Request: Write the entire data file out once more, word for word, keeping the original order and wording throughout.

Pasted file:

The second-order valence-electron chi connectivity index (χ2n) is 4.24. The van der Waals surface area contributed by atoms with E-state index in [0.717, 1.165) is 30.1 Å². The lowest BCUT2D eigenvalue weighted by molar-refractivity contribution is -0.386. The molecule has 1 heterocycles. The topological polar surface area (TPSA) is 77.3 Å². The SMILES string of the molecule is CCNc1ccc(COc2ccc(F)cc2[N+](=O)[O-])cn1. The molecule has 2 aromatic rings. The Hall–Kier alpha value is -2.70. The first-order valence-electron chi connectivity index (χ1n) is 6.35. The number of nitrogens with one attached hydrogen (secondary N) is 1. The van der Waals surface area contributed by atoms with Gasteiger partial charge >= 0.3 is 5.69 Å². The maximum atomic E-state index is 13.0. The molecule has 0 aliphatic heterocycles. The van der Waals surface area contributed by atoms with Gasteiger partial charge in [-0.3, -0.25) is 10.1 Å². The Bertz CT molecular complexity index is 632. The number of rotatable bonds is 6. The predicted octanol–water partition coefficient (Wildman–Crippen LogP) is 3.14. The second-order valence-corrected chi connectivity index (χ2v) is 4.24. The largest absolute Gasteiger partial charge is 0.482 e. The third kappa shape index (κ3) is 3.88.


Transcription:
The second-order valence-electron chi connectivity index (χ2n) is 4.24. The van der Waals surface area contributed by atoms with E-state index in [0.717, 1.165) is 30.1 Å². The lowest BCUT2D eigenvalue weighted by molar-refractivity contribution is -0.386. The molecule has 1 heterocycles. The topological polar surface area (TPSA) is 77.3 Å². The SMILES string of the molecule is CCNc1ccc(COc2ccc(F)cc2[N+](=O)[O-])cn1. The molecule has 2 aromatic rings. The Hall–Kier alpha value is -2.70. The first-order valence-electron chi connectivity index (χ1n) is 6.35. The number of nitrogens with one attached hydrogen (secondary N) is 1. The van der Waals surface area contributed by atoms with Gasteiger partial charge >= 0.3 is 5.69 Å². The maximum atomic E-state index is 13.0. The molecule has 0 aliphatic heterocycles. The van der Waals surface area contributed by atoms with Gasteiger partial charge in [-0.3, -0.25) is 10.1 Å². The Bertz CT molecular complexity index is 632. The number of rotatable bonds is 6. The predicted octanol–water partition coefficient (Wildman–Crippen LogP) is 3.14. The second-order valence-corrected chi connectivity index (χ2v) is 4.24. The largest absolute Gasteiger partial charge is 0.482 e. The third kappa shape index (κ3) is 3.88.